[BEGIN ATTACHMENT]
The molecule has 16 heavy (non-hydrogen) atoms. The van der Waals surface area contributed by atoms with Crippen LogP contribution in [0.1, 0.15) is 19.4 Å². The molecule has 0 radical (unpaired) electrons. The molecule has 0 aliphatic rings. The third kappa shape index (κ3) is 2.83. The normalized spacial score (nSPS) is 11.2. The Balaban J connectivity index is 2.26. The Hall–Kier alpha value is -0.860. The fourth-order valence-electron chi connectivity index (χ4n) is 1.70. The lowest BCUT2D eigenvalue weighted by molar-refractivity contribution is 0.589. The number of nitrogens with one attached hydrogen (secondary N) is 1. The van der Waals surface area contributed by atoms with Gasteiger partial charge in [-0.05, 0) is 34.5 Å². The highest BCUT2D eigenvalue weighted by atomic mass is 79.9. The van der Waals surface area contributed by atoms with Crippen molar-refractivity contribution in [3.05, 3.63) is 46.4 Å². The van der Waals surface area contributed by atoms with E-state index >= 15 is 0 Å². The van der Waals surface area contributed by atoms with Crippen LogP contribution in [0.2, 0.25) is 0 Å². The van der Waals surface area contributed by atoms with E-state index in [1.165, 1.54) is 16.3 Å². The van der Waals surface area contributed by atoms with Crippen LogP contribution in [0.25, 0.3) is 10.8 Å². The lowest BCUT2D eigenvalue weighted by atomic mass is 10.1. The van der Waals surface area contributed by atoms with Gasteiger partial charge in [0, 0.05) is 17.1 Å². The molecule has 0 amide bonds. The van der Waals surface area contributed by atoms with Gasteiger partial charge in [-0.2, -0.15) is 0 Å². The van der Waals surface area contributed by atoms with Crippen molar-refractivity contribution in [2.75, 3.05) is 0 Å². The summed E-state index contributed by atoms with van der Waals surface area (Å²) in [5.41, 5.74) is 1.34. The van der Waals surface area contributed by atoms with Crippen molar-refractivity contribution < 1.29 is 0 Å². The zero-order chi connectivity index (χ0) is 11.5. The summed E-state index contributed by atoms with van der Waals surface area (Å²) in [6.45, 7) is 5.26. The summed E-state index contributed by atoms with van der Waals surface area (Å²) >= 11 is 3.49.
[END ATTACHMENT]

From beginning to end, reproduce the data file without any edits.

The molecule has 16 heavy (non-hydrogen) atoms. The van der Waals surface area contributed by atoms with Crippen LogP contribution in [0.1, 0.15) is 19.4 Å². The molecule has 0 radical (unpaired) electrons. The molecule has 0 aliphatic rings. The third kappa shape index (κ3) is 2.83. The normalized spacial score (nSPS) is 11.2. The Balaban J connectivity index is 2.26. The Hall–Kier alpha value is -0.860. The fourth-order valence-electron chi connectivity index (χ4n) is 1.70. The lowest BCUT2D eigenvalue weighted by molar-refractivity contribution is 0.589. The number of nitrogens with one attached hydrogen (secondary N) is 1. The van der Waals surface area contributed by atoms with Gasteiger partial charge in [-0.05, 0) is 34.5 Å². The highest BCUT2D eigenvalue weighted by atomic mass is 79.9. The van der Waals surface area contributed by atoms with Crippen molar-refractivity contribution in [3.05, 3.63) is 46.4 Å². The van der Waals surface area contributed by atoms with E-state index >= 15 is 0 Å². The van der Waals surface area contributed by atoms with Crippen LogP contribution in [0.2, 0.25) is 0 Å². The van der Waals surface area contributed by atoms with E-state index in [1.165, 1.54) is 16.3 Å². The van der Waals surface area contributed by atoms with Crippen LogP contribution in [0.25, 0.3) is 10.8 Å². The lowest BCUT2D eigenvalue weighted by atomic mass is 10.1. The van der Waals surface area contributed by atoms with Gasteiger partial charge in [0, 0.05) is 17.1 Å². The molecule has 0 amide bonds. The van der Waals surface area contributed by atoms with Gasteiger partial charge in [-0.2, -0.15) is 0 Å². The van der Waals surface area contributed by atoms with Crippen molar-refractivity contribution in [2.75, 3.05) is 0 Å². The summed E-state index contributed by atoms with van der Waals surface area (Å²) in [5.41, 5.74) is 1.34. The van der Waals surface area contributed by atoms with Crippen molar-refractivity contribution < 1.29 is 0 Å². The zero-order chi connectivity index (χ0) is 11.5. The summed E-state index contributed by atoms with van der Waals surface area (Å²) in [6.45, 7) is 5.26. The summed E-state index contributed by atoms with van der Waals surface area (Å²) >= 11 is 3.49.